Harpring flourished at Tech, and he joined Mark Price as the only Tech players to be named all-ACC for three years. His jersey No. 15 was retired by the school during the final home game of his senior season. He ended his career as the second leading scorer and the third leading rebounder in Tech history. He not only performed well on the court, but off the court as well. He was named Academic All-American twice.
“This Hall of Fame goes right up there with the Tech jersey retire,” Harpring said about getting his number retired at Tech. “When I was a player it wasn’t something that I thought about, but I look back now and say ‘wow that’s such a huge accomplishment.”
“But when you’re playing and when you’re involved and you’re going through seasons and you’re trying to make it to the NBA, it was seen as just a great accomplishment. But now that I’ve gotten older it’s something that I cherish a lot more than I did back then. For me as a dad it’s cool to bring my kids (to the arena) and they can see it, and that means a lot.”
Harpring went on to be selected by the Orlando Magic in the first round of the 1998 NBA draft. He was named to the 1998-99 NBA All-Rookie first team. Harpring played 11 years in the NBA and scored over 12,000 career points. His best season was with the Utah Jazz under coach Jerry Sloan. Harpring was named the team captain and achieved his career best average of 17.6 points per game in 2002-03, playing alongside Karl Malone and John Stockton.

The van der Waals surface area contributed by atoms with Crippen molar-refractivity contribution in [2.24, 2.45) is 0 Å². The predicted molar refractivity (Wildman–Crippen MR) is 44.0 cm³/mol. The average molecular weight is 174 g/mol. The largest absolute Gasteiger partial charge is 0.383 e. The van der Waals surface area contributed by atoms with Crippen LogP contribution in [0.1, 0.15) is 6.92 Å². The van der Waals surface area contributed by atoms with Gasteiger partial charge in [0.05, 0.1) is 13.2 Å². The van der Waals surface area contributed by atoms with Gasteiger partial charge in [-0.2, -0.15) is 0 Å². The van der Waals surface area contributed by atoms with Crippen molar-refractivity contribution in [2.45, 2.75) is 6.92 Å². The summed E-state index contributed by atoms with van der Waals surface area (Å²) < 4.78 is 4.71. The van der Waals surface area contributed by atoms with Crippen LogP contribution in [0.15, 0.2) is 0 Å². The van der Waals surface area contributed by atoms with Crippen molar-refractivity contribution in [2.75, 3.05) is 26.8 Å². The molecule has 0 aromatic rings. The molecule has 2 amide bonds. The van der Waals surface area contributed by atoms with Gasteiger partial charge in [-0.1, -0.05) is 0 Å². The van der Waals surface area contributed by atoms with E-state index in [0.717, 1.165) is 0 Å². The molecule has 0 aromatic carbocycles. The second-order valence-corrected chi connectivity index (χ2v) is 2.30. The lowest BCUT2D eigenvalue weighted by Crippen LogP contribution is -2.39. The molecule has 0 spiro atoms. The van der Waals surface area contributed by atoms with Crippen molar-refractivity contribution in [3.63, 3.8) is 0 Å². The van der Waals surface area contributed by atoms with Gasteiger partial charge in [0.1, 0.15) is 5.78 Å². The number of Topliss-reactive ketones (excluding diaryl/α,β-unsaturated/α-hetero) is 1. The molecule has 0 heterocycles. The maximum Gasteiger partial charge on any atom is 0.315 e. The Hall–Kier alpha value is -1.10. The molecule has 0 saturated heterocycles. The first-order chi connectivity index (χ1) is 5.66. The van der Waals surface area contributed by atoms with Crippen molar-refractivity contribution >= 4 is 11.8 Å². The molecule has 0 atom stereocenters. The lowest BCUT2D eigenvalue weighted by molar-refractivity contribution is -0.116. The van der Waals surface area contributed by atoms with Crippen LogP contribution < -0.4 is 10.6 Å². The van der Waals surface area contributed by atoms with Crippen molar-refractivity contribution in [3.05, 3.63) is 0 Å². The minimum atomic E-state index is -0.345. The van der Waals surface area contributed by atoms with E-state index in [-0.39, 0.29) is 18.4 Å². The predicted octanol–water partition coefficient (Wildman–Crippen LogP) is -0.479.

Harpring is now a color analyst for the Jazz and runs numerous youth camps and youth initiatives within the state of Georgia.
When asked about his most memorable moment playing sports in Georgia, Harpring couldn’t give just one. Rather, he provided multiple moments.
“I had great high school sports memories from winning the championship in state for basketball,” Harpring said. “We went 32-0 and had a great team and a great coach. My Tech career was very cool and the jersey being retired. The standing ovation at the ACC tournament was something that I look back on and say ‘wow that was extremely cool’ and no other player has gotten it. Just something that I really appreciate.”
When it is all said and done, Harpring wants to be remembered for his work ethic.
“I’m a hard worker, and I was tough on the court,” Harpring said. “I played hard I gave everything that I had when I was on the court. And if people remember me for that in the sporting world, then I did what I wanted to do every night that I went out and played. I gave all my effort and everything I had.”